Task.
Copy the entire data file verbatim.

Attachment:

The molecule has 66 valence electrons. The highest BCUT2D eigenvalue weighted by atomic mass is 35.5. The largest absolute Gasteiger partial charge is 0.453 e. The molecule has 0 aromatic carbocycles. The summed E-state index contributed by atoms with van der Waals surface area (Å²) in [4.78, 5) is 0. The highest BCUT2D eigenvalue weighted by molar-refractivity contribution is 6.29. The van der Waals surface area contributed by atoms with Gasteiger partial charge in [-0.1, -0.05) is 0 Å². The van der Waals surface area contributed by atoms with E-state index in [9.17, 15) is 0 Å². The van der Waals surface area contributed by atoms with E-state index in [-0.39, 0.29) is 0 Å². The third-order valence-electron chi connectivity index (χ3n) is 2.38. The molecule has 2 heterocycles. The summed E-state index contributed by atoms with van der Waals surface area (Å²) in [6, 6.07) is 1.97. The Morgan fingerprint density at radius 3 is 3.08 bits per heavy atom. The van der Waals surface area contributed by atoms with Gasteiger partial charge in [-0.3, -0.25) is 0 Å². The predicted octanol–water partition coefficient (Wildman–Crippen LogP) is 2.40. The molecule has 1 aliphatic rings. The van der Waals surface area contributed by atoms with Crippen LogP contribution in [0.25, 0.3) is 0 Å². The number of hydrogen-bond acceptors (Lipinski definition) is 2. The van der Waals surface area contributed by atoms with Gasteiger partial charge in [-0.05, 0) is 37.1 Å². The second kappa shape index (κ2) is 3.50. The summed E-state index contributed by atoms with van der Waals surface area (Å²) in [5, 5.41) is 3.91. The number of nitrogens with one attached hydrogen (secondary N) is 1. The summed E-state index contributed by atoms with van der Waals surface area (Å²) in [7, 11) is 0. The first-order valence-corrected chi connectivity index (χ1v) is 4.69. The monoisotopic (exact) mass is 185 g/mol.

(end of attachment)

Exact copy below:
The molecule has 66 valence electrons. The highest BCUT2D eigenvalue weighted by atomic mass is 35.5. The largest absolute Gasteiger partial charge is 0.453 e. The molecule has 0 aromatic carbocycles. The summed E-state index contributed by atoms with van der Waals surface area (Å²) in [4.78, 5) is 0. The highest BCUT2D eigenvalue weighted by molar-refractivity contribution is 6.29. The van der Waals surface area contributed by atoms with Gasteiger partial charge in [-0.1, -0.05) is 0 Å². The van der Waals surface area contributed by atoms with E-state index in [9.17, 15) is 0 Å². The van der Waals surface area contributed by atoms with E-state index in [-0.39, 0.29) is 0 Å². The third-order valence-electron chi connectivity index (χ3n) is 2.38. The molecule has 2 heterocycles. The summed E-state index contributed by atoms with van der Waals surface area (Å²) in [6, 6.07) is 1.97. The Morgan fingerprint density at radius 3 is 3.08 bits per heavy atom. The van der Waals surface area contributed by atoms with Gasteiger partial charge in [-0.3, -0.25) is 0 Å². The predicted octanol–water partition coefficient (Wildman–Crippen LogP) is 2.40. The molecule has 1 aliphatic rings. The van der Waals surface area contributed by atoms with Crippen LogP contribution in [0.25, 0.3) is 0 Å². The number of hydrogen-bond acceptors (Lipinski definition) is 2. The van der Waals surface area contributed by atoms with Gasteiger partial charge in [-0.05, 0) is 37.1 Å². The second kappa shape index (κ2) is 3.50. The summed E-state index contributed by atoms with van der Waals surface area (Å²) in [5, 5.41) is 3.91. The number of nitrogens with one attached hydrogen (secondary N) is 1. The summed E-state index contributed by atoms with van der Waals surface area (Å²) in [7, 11) is 0. The first-order valence-corrected chi connectivity index (χ1v) is 4.69. The monoisotopic (exact) mass is 185 g/mol.